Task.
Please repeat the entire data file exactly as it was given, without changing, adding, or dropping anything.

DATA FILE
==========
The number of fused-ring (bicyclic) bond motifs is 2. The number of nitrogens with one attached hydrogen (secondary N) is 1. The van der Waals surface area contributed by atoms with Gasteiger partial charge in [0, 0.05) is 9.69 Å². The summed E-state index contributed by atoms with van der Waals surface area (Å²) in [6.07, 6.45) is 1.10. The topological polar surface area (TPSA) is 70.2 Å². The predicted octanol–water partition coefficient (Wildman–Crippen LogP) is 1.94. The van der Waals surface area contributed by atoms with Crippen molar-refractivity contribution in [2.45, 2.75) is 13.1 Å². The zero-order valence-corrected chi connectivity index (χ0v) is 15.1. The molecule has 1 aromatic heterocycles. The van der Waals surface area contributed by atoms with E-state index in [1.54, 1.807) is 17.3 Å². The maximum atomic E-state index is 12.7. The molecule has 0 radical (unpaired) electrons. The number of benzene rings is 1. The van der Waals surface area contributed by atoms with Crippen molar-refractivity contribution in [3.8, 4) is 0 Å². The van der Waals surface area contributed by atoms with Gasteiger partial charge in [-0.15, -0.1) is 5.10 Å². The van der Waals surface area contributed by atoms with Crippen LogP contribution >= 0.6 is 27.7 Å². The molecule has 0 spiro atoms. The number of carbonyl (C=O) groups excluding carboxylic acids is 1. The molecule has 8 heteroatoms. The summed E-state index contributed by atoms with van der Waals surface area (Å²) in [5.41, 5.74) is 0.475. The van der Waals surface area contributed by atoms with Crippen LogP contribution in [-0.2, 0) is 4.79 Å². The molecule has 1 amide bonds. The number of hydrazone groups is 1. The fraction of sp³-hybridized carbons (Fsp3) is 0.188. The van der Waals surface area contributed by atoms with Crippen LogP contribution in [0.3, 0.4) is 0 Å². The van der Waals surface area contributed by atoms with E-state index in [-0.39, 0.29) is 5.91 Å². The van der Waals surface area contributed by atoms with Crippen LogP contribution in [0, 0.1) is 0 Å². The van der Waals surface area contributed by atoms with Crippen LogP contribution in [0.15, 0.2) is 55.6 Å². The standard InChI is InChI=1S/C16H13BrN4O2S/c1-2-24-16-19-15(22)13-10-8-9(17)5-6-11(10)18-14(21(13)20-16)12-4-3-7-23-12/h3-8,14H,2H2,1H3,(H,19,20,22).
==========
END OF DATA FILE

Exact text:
The number of fused-ring (bicyclic) bond motifs is 2. The number of nitrogens with one attached hydrogen (secondary N) is 1. The van der Waals surface area contributed by atoms with Gasteiger partial charge in [0, 0.05) is 9.69 Å². The summed E-state index contributed by atoms with van der Waals surface area (Å²) in [6.07, 6.45) is 1.10. The topological polar surface area (TPSA) is 70.2 Å². The predicted octanol–water partition coefficient (Wildman–Crippen LogP) is 1.94. The van der Waals surface area contributed by atoms with Crippen molar-refractivity contribution in [2.45, 2.75) is 13.1 Å². The zero-order valence-corrected chi connectivity index (χ0v) is 15.1. The molecule has 1 aromatic heterocycles. The van der Waals surface area contributed by atoms with E-state index in [1.54, 1.807) is 17.3 Å². The maximum atomic E-state index is 12.7. The molecule has 0 radical (unpaired) electrons. The number of benzene rings is 1. The van der Waals surface area contributed by atoms with Crippen molar-refractivity contribution in [3.8, 4) is 0 Å². The van der Waals surface area contributed by atoms with Gasteiger partial charge in [-0.15, -0.1) is 5.10 Å². The van der Waals surface area contributed by atoms with Crippen LogP contribution >= 0.6 is 27.7 Å². The molecule has 0 spiro atoms. The number of carbonyl (C=O) groups excluding carboxylic acids is 1. The molecule has 8 heteroatoms. The summed E-state index contributed by atoms with van der Waals surface area (Å²) in [5.41, 5.74) is 0.475. The van der Waals surface area contributed by atoms with Crippen LogP contribution in [-0.2, 0) is 4.79 Å². The molecule has 1 amide bonds. The number of hydrazone groups is 1. The fraction of sp³-hybridized carbons (Fsp3) is 0.188. The van der Waals surface area contributed by atoms with Crippen LogP contribution in [0.3, 0.4) is 0 Å². The van der Waals surface area contributed by atoms with E-state index in [-0.39, 0.29) is 5.91 Å². The van der Waals surface area contributed by atoms with Crippen LogP contribution in [0, 0.1) is 0 Å². The van der Waals surface area contributed by atoms with Crippen LogP contribution in [0.15, 0.2) is 55.6 Å². The standard InChI is InChI=1S/C16H13BrN4O2S/c1-2-24-16-19-15(22)13-10-8-9(17)5-6-11(10)18-14(21(13)20-16)12-4-3-7-23-12/h3-8,14H,2H2,1H3,(H,19,20,22).